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With the 2014 fantasy baseball rankings for every position done, we turn our lazy eye towards the top 100 for 2014 fantasy baseball. These 2014 fantasy baseball rankings are one part fresh and two parts to def. They own a cat, a dog and a lizard in a two bedroom apartment where pets aren’t allowed. Know why? Cause they don’t care! None of this top 100 for 2014 fantasy baseball is meant to surprise. *jumping out of a closet* Boo! Now, that was meant to surprise. This top 100 is just taking my positional rankings and putting guys in The Big Picture. You really should read each ranking post because the blurbs in this top 100 are on the skimpy side because there’s so many of them, and I went over each one of these guys already. Obviously at a hundred players, some guys just didn’t make it. About 300, to be inexact. It’s okay; there will be a top 400 tomorrow. Shortly, Sloth, you’ll have your Baby Ruth. Not to get all biblical on you, but this is the gospel. Print it out and take it to Mt. Sinai and it will say, “Win your 2014 fantasy baseball league, young prematurely balding man.” Projections were done by me and a crack team of 100 monkeys fighting amongst themselves because there were only 99 typewriters. Somebody please buy Ling-Ling his own typewriter! To help with your drafting, there’s also a list of players with multiple position eligibility. Anyway, here’s the top 100 for 2014 fantasy baseball:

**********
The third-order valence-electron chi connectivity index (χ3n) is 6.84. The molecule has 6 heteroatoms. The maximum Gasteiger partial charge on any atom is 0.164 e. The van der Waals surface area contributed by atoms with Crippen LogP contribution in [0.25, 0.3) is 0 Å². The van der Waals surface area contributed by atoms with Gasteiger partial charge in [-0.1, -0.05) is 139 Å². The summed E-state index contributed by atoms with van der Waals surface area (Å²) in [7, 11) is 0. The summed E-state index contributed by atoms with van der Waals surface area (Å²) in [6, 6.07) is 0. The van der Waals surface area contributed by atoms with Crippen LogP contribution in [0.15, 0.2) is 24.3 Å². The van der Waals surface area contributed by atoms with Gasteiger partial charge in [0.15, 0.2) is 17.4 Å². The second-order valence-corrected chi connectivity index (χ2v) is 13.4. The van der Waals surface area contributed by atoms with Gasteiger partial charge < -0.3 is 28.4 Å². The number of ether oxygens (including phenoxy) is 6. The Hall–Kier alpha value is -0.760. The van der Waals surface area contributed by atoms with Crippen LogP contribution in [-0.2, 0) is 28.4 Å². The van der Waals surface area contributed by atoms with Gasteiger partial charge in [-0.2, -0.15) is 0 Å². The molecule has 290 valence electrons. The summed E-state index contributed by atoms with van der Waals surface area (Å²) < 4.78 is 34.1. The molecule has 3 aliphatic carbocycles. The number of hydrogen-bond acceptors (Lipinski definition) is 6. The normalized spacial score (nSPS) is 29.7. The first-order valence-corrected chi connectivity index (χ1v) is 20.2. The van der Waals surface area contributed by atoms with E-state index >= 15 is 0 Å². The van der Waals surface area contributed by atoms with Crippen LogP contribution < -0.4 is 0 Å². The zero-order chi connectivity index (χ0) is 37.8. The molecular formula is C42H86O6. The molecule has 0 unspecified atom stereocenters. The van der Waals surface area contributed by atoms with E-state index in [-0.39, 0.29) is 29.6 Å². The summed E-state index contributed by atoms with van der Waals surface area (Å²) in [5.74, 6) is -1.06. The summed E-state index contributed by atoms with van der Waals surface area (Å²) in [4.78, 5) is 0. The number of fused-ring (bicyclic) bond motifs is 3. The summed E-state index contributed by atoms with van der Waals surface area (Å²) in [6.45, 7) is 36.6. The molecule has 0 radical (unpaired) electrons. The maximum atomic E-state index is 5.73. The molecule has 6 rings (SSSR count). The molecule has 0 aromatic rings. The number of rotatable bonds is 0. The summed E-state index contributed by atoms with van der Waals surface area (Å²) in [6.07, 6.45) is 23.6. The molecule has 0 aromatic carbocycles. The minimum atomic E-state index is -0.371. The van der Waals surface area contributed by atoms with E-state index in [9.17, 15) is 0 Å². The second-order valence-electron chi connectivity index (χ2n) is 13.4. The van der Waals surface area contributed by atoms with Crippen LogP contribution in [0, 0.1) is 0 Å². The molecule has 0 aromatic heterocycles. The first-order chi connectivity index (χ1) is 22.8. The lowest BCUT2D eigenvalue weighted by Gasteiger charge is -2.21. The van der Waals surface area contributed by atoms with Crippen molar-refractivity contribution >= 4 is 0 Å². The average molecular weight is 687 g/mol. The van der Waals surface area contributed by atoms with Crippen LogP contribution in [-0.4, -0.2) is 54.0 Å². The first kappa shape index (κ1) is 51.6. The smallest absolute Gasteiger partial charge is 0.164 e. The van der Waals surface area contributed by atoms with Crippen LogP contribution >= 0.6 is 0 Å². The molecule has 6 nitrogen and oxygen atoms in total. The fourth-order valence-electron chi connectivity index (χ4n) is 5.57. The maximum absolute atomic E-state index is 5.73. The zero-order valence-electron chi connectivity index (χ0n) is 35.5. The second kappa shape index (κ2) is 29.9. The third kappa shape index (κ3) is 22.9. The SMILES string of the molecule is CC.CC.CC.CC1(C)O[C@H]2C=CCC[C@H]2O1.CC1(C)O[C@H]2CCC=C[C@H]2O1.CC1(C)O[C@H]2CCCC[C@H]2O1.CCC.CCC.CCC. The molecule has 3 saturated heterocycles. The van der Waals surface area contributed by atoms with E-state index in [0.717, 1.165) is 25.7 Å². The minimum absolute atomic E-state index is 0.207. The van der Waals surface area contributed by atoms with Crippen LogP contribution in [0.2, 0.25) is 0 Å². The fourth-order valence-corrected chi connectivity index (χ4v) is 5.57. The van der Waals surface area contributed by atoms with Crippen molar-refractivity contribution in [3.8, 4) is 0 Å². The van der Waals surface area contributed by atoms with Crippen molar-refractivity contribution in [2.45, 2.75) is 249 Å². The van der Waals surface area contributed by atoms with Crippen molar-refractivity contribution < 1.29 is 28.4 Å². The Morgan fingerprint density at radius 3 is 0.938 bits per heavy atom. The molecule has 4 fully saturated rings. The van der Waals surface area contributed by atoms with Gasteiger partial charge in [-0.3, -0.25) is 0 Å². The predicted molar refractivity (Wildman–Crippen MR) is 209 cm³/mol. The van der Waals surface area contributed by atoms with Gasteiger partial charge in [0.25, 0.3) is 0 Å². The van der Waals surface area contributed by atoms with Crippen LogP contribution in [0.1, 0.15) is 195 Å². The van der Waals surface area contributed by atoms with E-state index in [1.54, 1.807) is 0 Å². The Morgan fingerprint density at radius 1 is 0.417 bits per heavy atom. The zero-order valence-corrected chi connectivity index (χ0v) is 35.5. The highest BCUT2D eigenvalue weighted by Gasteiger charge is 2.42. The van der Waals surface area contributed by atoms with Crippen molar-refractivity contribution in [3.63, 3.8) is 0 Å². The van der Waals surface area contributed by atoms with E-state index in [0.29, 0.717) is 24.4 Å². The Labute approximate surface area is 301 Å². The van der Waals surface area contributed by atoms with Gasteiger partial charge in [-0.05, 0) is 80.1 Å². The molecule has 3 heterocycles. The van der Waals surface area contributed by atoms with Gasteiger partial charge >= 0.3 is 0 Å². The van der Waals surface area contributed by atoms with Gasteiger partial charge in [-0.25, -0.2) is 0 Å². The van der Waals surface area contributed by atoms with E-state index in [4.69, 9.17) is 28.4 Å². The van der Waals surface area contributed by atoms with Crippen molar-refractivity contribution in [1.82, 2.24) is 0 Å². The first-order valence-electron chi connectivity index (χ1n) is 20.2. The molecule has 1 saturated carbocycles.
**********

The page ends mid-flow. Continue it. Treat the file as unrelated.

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My fellow Razzballers: there is a massive epidemic that needs to be stopped! It’s what I call “David Ortiz Disease.” I need your help in containing this outbreak that has led fantasy owners everywhere to shun a certain type of old and injury-prone player (more on that later), causing their price to plummet relative to their production and hindering the chances of every would-be owner. The most surprising aspect of this disease is that it applies to players who are coming off productive seasons. Unfortunately, authorities have been unable to contain this disease to a specific league, causing neither keeper nor re-draft fantasy owners to be immune. However, some old and injury-prone players will not be undervalued in drafts this year, such as Carlos Beltran, Alfonso Soriano, and Jacoby Ellsbury. What could they possibly have in common to prevent them from being undervalued and how does this affect fantasy baseball, particularly OPS leagues?

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I’m gonna turn the top 20 outfielders for 2014 fantasy baseball to 100, because I love you as much as someone who has never met someone else can love someone. I did get mad when you did that thing that I don’t know about because I don’t know you. It wasn’t cool. But forgive and forget, as my Grandpa Joe says, even if he never forgave our neighbor for stealing his street cleaning parking spot twenty years ago, so there’s that. Now, it’s only fair I turn the outfielders up to 100, since I’ve turned the top 20 catchers for 2014 fantasy baseball to 28 and the top 20 1st basemen for 2014 fantasy baseball to 45 and the top 20 2nd basemen for 2014 fantasy baseball to 36; the top 20 shortstops for 2014 fantasy baseball to 38 and the top 20 3rd basemen for 2014 fantasy baseball to 36. All the 2014 fantasy baseball rankings are there. As always, my tiers and projections are included. If you’re worried about trusting a man that obviously is more concerned with his facial hair, here’s a review of my rankings from last year. Bam! Anyway, here’s the top 20 outfielders for 2014 fantasy baseball:

Please, blog, may I have some more?